Down'n'dirty Blacksmithing/Drawing< Down'n'dirty Blacksmithing
(Note: Some smiths refer to a method of tempering medium sized objects by applying heat, as from a torch or hot object, directly to the part to be tempered, as "drawing.")
Drawing, or "drawing out" is the process of lengthening a piece by forging. This is one of the most basic operations in that it is very simple to explain and perform, at least in theory. It does, however, form the basis of many related operations that are not so well defined.
To "draw out" a work, it must first be heated to working temperature. This takes patience, and practice, to recognize the right color changes and other signs. Once that has been done, move the piece to the anvil and (assuming it is a flat sided piece) place it flat on the anvil face. you want to strike the piece squarely, so that the hammer face doesn't gouge into the piece. This takes practice.
It is very important to work quickly and above all carefully. You will want to really pound that metal, maybe make some sparks fly like on the USMC advertisements. Don't. It is much more important to control your strikes than to drive the hammer straight through to the anvil. Go easy, and work your way into it. Your arms and shoulders will thank you too.
Now a strike or two (maybe 5 or 6 if you are really taking it easy) and you may start to see some change. It's high time to change sides. I think it is probably best to strike once or twice, flip up to an adjacent side, then go to the opposite side, then the (former) "bottom". That's my opinion, and if you stay at it you'll soon find a method that works, both for you and for the metal.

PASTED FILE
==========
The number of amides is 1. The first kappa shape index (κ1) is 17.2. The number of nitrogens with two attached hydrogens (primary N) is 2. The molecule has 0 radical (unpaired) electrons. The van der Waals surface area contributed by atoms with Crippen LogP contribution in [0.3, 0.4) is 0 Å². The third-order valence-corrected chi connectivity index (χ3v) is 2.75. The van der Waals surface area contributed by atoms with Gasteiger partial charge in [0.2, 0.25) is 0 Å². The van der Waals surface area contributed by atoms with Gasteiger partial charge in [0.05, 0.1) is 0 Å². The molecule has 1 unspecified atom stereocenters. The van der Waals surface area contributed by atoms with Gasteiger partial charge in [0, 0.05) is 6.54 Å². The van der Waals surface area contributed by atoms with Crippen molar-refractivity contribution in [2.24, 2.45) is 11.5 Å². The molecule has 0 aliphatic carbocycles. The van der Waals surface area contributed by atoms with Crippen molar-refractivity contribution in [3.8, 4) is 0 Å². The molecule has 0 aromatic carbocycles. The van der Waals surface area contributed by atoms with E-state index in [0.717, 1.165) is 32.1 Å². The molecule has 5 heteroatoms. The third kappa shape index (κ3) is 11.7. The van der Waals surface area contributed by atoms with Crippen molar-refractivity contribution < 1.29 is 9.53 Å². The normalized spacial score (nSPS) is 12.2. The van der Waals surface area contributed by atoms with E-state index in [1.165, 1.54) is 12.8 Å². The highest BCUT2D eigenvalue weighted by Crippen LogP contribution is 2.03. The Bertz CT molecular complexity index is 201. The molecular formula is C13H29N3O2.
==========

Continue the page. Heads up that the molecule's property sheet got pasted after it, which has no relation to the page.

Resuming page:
Work your way down the length of the area to be drawn until you have the desired length and thickness.
There are several pitfalls to basic drawing out that make the practice much harder than the theory. One is the tendency of the metal to "turn." This is where, due to uneven striking, uneven metal qualities, or uneven cooling, the piece starts to bend while being drawn. This can usually be corrected if caught early, by simply adjusting where you are striking to even it out. Don't let it go on too long, though, before correcting.
Another common problem is bowing(?) which is where the metal on the striking face begins to mushroom. This often happens when the piece has a relatively narrow face adjacent to a broad face. (Rectangular for example). Again, catching this early is the key to salvaging it. Usually this is a direct result of striking too hard or spending too much time on the narrow face. Fix by alternating between broad faces for awhile until it smooths back out.
The worst problem, and the hardest to "fix" is gouging. striking at an angle and/or too hard will cause the edge of the hammer face to dig into the work. Slight indentations may be buffed out later, or hammered out now, but deep gouges are all too often unfixable.
Next Chapter: Exercise 4: Freehand bending